An Ancestor’s Atrocities Challenge a Friendship in “Holy Holocaust”

An Ancestor’s Atrocities Challenge a Friendship in “Holy Holocaust”

Can we reckon with our histories while refusing to be defined by them? Is it possible to move on from the past without erasing it? These questions orbit one another, like a binary star, in “Holy Holocaust,” an animated short by Noa Berman-Herzberg and Osi Wald. The film depicts the close friendship between Noa, a white Jewish woman from Israel, and Jenny, a Black German woman, who spark an intense and enduring connection after meeting in an art class in Paris. Their easy rapport becomes rocky when Jenny discovers that she is the biological granddaughter of the notorious Nazi Amon Göth (the concentration-camp commandant portrayed by Ralph Fiennes in “Schindler’s List”). Reeling in the wake of this revelation, Jenny begins to avoid Noa, and, though she eventually shares the truth, the rift between the two only widens as Jenny publishes a successful memoir exploring her new understanding of her identity. “Holy Holocaust” looks back over the arc of the characters’ relationship, asking whether blood really means more than the bond of chosen sisterhood. Jenny feels that the unearthed secret of her lineage has changed everything, and Noa doesn’t disagree—but, she argues, it’s because Jenny has let it.

“Holy Holocaust” is not really a Holocaust film; rather, it challenges common tropes of Holocaust narratives. Solemn imperatives to “bear witness” and “never forget” may serve to dispel silence around what can seem an ineffable, even unfathomable atrocity, but have also produced certain expectations about the kinds of stories we tell and the ways we tell them. Berman-Herzberg and Wald address the Shoah not head on but obliquely: when, during the editorial process for Jenny’s book, Noa broaches the subject with her mother, she remarks, in voice-over, “For the first time, she told me the horrifying story of my family,” and elaborates, simply, “I wish she didn’t.” Yet, however much Noa tries to reject the heavy burden of her inheritance, its legacy looms everywhere, undeniable, at once spoken—in Noa’s sarcastic sense of humor (“Arbeit macht frei, no?” she jokes, in her first conversation with Jenny, referencing their draconian French drawing teacher)—and unspoken, inflecting the film’s vibrantly dreamlike, almost psychedelic imagery.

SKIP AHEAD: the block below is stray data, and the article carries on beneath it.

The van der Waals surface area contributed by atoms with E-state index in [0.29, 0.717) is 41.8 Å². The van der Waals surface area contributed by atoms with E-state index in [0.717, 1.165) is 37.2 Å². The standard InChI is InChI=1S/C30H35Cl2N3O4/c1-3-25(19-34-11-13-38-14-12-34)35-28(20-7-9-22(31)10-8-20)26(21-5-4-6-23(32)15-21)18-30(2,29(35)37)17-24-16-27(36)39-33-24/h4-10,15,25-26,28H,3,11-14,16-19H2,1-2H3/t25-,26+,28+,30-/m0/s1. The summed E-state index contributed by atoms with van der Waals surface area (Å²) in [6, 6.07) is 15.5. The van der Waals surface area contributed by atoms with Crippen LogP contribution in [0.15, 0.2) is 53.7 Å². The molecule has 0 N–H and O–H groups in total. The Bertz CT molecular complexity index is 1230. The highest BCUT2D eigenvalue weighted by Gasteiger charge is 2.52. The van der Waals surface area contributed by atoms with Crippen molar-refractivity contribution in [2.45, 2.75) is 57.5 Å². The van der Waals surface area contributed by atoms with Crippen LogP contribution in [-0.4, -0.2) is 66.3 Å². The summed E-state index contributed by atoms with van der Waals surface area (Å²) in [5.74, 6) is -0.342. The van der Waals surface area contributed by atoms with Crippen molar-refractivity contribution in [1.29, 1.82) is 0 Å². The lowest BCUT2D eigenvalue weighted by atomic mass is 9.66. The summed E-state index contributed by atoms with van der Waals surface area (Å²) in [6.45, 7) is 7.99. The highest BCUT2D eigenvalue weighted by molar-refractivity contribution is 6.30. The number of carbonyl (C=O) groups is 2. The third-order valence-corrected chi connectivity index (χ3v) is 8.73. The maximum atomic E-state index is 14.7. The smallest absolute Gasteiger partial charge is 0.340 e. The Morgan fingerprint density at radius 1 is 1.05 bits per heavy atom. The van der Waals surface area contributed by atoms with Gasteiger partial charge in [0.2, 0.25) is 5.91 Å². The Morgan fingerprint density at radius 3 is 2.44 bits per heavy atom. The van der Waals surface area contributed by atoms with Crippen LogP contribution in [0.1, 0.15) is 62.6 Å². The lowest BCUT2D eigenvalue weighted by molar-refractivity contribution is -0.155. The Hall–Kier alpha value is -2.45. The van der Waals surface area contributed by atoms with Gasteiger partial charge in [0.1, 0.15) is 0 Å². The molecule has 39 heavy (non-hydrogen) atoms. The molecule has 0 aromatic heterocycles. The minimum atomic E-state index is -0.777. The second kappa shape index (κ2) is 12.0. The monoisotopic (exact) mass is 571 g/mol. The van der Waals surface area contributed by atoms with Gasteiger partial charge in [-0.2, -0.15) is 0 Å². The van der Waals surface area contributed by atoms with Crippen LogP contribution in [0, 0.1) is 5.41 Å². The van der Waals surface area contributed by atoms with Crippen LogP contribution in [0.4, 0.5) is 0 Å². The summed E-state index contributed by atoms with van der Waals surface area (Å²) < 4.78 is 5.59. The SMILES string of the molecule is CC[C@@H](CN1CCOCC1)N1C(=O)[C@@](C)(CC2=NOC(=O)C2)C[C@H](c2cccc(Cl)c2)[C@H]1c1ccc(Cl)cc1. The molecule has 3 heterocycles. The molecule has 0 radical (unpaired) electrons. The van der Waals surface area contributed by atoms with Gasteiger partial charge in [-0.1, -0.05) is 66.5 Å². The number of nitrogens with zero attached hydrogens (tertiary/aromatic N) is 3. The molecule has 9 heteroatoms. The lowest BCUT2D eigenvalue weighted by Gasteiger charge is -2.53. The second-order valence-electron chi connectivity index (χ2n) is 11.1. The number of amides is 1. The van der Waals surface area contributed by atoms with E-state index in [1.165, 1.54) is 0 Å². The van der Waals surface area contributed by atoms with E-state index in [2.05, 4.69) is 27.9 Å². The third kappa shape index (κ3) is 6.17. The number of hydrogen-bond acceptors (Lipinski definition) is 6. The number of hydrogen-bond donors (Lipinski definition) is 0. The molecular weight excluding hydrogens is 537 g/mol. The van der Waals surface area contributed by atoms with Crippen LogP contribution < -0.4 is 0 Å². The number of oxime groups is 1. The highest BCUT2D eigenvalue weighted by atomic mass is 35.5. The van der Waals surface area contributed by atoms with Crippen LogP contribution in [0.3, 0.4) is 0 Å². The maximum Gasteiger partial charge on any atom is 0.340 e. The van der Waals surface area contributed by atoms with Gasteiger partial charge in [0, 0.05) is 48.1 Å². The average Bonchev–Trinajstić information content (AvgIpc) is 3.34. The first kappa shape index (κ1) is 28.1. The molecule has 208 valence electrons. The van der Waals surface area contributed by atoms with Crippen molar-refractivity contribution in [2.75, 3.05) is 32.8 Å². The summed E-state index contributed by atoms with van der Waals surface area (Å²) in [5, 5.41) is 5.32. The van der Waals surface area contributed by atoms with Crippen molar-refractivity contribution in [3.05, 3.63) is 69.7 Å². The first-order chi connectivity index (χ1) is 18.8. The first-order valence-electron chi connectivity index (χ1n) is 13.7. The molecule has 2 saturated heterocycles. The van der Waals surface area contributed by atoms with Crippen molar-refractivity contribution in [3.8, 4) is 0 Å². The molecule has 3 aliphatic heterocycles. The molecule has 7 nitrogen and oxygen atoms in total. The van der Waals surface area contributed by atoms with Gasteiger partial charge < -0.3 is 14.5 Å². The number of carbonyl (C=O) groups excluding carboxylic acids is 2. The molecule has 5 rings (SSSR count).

Berman-Herzberg, who wrote the screenplay, told me that she and Wald, the art and animation director, wanted to convey a sense that the characters live in a world that “knows more” than they do. Wald, whose background lies in experimental and dance-based work, explained that the filmmakers started with a relatively straightforward naturalistic vision before arriving at the more kinetic, colorful style that liberated their storytelling, allowing an element of playfulness and irreverence along with access to the subconscious. Their highly collaborative process, which Wald described as “textual-visual Ping-Pong,” was driven by intimate exchange: Berman-Herzberg recounted her memories to Wald, who asked emotionally clarifying questions and then translated what she heard into sketches, which the pair together developed into scenes. Content and form took shape in tandem, helping the movie resist any impulse to become “too verbal,” in Berman-Herzberg’s words, letting the power of intuition, suggestion, and metaphor guide.

Ultimately, instead of settling debates, “Holy Holocaust” proceeds from a spirit of inquiry about the forces that bind us together, and that draw us apart. Love, like history, can seem to be a matter of fate or chance, but we are more than the sum of our circumstances, and, indeed, of our choices: whether we celebrate, mourn, or atone for the generations that preceded us, we can neither alter the past nor control the future. We can only inhabit the present, in all its mystery, and reach out across the chasms that divide us. Sometimes, if we’re lucky, we find someone else reaching back.

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